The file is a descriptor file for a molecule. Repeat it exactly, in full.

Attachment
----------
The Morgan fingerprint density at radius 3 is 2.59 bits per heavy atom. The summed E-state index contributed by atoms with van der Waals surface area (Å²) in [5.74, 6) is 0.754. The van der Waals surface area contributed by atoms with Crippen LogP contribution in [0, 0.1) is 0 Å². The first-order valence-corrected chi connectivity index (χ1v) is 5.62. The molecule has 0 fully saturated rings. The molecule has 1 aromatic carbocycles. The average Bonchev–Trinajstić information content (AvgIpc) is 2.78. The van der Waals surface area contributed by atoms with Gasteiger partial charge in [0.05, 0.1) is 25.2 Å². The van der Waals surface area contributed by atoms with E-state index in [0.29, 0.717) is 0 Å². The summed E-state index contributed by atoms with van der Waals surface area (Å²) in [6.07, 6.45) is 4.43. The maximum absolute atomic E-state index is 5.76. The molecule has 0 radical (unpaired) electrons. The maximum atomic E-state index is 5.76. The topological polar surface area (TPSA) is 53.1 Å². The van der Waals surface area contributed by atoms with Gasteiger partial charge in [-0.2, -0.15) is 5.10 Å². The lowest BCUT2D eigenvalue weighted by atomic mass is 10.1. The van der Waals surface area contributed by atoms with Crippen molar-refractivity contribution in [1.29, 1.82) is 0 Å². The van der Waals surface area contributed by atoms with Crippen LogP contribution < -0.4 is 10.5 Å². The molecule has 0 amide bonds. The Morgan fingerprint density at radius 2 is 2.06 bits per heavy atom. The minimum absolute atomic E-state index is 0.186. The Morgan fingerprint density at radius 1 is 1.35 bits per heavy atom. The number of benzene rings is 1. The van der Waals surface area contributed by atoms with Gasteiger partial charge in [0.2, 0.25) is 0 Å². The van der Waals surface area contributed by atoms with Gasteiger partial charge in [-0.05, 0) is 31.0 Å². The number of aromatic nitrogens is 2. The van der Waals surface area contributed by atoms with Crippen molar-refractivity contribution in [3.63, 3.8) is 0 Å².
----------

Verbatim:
The Morgan fingerprint density at radius 3 is 2.59 bits per heavy atom. The summed E-state index contributed by atoms with van der Waals surface area (Å²) in [5.74, 6) is 0.754. The van der Waals surface area contributed by atoms with Crippen LogP contribution in [0, 0.1) is 0 Å². The first-order valence-corrected chi connectivity index (χ1v) is 5.62. The molecule has 0 fully saturated rings. The molecule has 1 aromatic carbocycles. The average Bonchev–Trinajstić information content (AvgIpc) is 2.78. The van der Waals surface area contributed by atoms with Gasteiger partial charge in [0.05, 0.1) is 25.2 Å². The van der Waals surface area contributed by atoms with E-state index in [0.29, 0.717) is 0 Å². The summed E-state index contributed by atoms with van der Waals surface area (Å²) in [6.07, 6.45) is 4.43. The maximum absolute atomic E-state index is 5.76. The molecule has 0 radical (unpaired) electrons. The maximum atomic E-state index is 5.76. The topological polar surface area (TPSA) is 53.1 Å². The van der Waals surface area contributed by atoms with Gasteiger partial charge in [-0.2, -0.15) is 5.10 Å². The lowest BCUT2D eigenvalue weighted by atomic mass is 10.1. The van der Waals surface area contributed by atoms with Crippen molar-refractivity contribution in [1.29, 1.82) is 0 Å². The van der Waals surface area contributed by atoms with Crippen LogP contribution < -0.4 is 10.5 Å². The molecule has 0 amide bonds. The Morgan fingerprint density at radius 2 is 2.06 bits per heavy atom. The minimum absolute atomic E-state index is 0.186. The Morgan fingerprint density at radius 1 is 1.35 bits per heavy atom. The number of benzene rings is 1. The van der Waals surface area contributed by atoms with Gasteiger partial charge in [0.2, 0.25) is 0 Å². The van der Waals surface area contributed by atoms with Gasteiger partial charge in [-0.05, 0) is 31.0 Å². The number of aromatic nitrogens is 2. The van der Waals surface area contributed by atoms with Crippen molar-refractivity contribution in [3.63, 3.8) is 0 Å².